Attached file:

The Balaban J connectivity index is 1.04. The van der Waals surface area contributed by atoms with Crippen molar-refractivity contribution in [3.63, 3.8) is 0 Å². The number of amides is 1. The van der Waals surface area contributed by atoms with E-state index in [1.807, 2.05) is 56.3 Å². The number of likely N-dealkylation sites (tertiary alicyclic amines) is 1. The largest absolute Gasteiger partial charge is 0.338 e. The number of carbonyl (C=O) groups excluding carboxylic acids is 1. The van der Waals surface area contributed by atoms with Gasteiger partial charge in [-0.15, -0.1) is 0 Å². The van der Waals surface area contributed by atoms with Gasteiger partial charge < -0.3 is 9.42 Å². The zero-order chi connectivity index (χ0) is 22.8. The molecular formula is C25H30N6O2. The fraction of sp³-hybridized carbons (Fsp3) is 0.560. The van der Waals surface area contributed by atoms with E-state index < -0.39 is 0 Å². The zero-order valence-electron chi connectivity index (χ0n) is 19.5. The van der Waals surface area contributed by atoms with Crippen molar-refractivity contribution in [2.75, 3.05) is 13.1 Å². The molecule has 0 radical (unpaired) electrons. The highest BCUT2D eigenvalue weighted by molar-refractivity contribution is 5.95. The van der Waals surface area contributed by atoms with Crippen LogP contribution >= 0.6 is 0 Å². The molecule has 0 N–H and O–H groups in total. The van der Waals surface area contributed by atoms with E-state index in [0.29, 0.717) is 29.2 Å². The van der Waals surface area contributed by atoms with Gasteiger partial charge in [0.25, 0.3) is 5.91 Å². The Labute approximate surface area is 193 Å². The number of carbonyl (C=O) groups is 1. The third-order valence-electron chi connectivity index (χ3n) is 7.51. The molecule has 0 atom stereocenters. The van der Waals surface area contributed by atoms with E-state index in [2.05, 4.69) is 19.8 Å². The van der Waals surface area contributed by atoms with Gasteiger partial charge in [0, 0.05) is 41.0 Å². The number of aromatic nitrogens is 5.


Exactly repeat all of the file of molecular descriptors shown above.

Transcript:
The Balaban J connectivity index is 1.04. The van der Waals surface area contributed by atoms with Crippen molar-refractivity contribution in [3.63, 3.8) is 0 Å². The number of amides is 1. The van der Waals surface area contributed by atoms with E-state index in [1.807, 2.05) is 56.3 Å². The number of likely N-dealkylation sites (tertiary alicyclic amines) is 1. The largest absolute Gasteiger partial charge is 0.338 e. The number of carbonyl (C=O) groups excluding carboxylic acids is 1. The van der Waals surface area contributed by atoms with Gasteiger partial charge in [-0.15, -0.1) is 0 Å². The van der Waals surface area contributed by atoms with Gasteiger partial charge < -0.3 is 9.42 Å². The zero-order chi connectivity index (χ0) is 22.8. The molecular formula is C25H30N6O2. The fraction of sp³-hybridized carbons (Fsp3) is 0.560. The van der Waals surface area contributed by atoms with E-state index < -0.39 is 0 Å². The zero-order valence-electron chi connectivity index (χ0n) is 19.5. The van der Waals surface area contributed by atoms with Crippen molar-refractivity contribution in [2.75, 3.05) is 13.1 Å². The molecule has 0 radical (unpaired) electrons. The highest BCUT2D eigenvalue weighted by molar-refractivity contribution is 5.95. The van der Waals surface area contributed by atoms with Crippen LogP contribution >= 0.6 is 0 Å². The molecule has 0 N–H and O–H groups in total. The van der Waals surface area contributed by atoms with E-state index in [0.29, 0.717) is 29.2 Å². The van der Waals surface area contributed by atoms with Gasteiger partial charge in [0.25, 0.3) is 5.91 Å². The Labute approximate surface area is 193 Å². The number of carbonyl (C=O) groups is 1. The third-order valence-electron chi connectivity index (χ3n) is 7.51. The molecule has 0 atom stereocenters. The van der Waals surface area contributed by atoms with E-state index in [2.05, 4.69) is 19.8 Å². The van der Waals surface area contributed by atoms with Gasteiger partial charge in [0, 0.05) is 41.0 Å². The number of aromatic nitrogens is 5.